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Cortisol Part 2

In Part 1 we talked about some cortisol basics. In this part we will be talking more about what goes wrong, how we diagnose the problem and what you can do to fix it.

As with any system, as it begins to destabilize, you tend to get larger and larger fluctuations that is increased swings in cortisol levels. This lack of an appropriate response can also interfere with sleep. The brain is dependent on a steady supply of blood sugar and cortisol activity helps to ensure this. If the cortisol drops too much at night, the blood sugar also drops too much and a common response is the increase in epinephrine (older name adrenaline). This works great at temporarily increasing blood sugar but it is pretty hard to sleep with this increased adrenaline as you might imagine.

One of the effects of mild cortisol increases is improved memory and energy in general. This is because cortisol and the hippocampus portion of the brain work together in the memory response. Chronically elevated levels, however, will tend to physically destroy the hippocampus. That is an important part of the reason for the gradual demise of the brain from chronic stress.

As time goes on the body will begin to lose its ability to maintain this high cortisol output and the levels will begin to flat line. This is a grave sign and means that some of the damage is becoming permanent unless steps are taken.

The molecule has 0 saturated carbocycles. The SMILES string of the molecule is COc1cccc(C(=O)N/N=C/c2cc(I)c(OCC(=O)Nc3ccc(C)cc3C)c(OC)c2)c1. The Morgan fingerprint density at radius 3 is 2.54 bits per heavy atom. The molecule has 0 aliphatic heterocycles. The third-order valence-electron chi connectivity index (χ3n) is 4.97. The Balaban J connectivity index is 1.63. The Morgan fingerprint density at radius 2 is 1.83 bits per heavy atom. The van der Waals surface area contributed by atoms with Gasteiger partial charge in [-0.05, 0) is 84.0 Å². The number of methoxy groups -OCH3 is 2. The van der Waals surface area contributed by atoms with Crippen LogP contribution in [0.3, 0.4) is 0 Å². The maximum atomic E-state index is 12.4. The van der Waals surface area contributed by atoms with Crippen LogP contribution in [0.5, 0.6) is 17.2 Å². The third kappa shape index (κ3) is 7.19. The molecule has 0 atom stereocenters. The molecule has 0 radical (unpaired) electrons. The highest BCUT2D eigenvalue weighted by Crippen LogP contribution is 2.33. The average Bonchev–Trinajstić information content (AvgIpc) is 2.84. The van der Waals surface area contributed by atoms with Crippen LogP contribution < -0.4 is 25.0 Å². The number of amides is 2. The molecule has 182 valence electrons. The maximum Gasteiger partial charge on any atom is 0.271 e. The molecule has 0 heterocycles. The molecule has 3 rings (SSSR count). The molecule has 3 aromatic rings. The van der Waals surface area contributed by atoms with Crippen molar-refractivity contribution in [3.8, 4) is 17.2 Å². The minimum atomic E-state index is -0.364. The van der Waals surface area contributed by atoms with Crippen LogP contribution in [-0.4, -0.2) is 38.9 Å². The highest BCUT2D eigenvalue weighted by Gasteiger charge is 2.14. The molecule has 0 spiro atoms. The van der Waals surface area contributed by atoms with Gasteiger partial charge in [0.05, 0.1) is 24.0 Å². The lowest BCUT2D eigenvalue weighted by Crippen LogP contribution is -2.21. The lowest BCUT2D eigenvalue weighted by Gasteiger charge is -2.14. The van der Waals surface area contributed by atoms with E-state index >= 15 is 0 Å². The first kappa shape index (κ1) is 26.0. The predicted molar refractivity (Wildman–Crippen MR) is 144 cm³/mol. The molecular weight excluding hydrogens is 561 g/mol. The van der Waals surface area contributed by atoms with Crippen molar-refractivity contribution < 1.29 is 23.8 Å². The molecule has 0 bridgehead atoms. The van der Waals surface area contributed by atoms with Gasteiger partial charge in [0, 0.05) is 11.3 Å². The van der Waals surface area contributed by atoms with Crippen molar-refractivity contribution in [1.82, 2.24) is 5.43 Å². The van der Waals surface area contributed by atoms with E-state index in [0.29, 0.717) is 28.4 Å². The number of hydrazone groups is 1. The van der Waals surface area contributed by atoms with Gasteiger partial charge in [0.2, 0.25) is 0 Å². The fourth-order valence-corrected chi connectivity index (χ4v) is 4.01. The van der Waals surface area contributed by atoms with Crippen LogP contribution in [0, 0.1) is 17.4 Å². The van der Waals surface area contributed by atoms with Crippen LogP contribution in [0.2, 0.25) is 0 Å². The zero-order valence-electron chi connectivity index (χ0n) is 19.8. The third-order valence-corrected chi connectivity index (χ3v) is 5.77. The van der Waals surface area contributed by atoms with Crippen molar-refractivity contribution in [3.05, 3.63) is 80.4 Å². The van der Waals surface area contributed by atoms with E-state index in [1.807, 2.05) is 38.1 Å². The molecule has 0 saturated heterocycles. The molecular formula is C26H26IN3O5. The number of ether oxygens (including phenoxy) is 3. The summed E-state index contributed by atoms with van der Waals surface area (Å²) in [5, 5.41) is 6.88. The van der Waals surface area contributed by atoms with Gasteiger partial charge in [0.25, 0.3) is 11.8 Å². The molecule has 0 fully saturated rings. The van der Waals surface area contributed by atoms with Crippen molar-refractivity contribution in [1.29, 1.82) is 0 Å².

Testing the cortisol levels is fairly easy. You really shouldn't rely on your symptom picture to guess at your cortisol profile. The most accepted form of cortisol testing is through saliva samples. Cortisol in the blood is mostly protein bound. The protein bound portion is not biologically active. Only the free cortisol is in the active hormone state. The cortisol in the saliva is representative of the part that is biologically active.

We tend to do a cortisol profile with a neurotransmitter profile. This comes in a home test kit that we have the lab send to you. You collect the saliva samples along with a urine sample for the neurotransmitters and send them to the lab with the enclosed, pre-paid shipping envelope.

Having a cortisol and neurotransmitter profile gives us excellent information for specific brain and adrenal treatment and also gives us a baseline to compare subsequent tests.

For treatment we use different combinations of adrenal and neurotransmitter support amino acids and herbs. For the past 10 years our favorite supplement for helping rebuild your adrenal health and help normalize cortisol patterns is Adrecor by NeuroScience.

We judge the effectiveness of the supplements by their ability to help restore a person's energy and by the numbers we see in follow-up testing. We have seen nothing more effective than AdreCor for this mission.

If I were a psychologist I would stress making changes to your lifestyle to decrease stress. This is a valid point and I agree. In this context, I will say that everything you can do to reduce chronic stress will help your adrenals return to health that much more quickly. I will leave it to you and your counselor to work that out.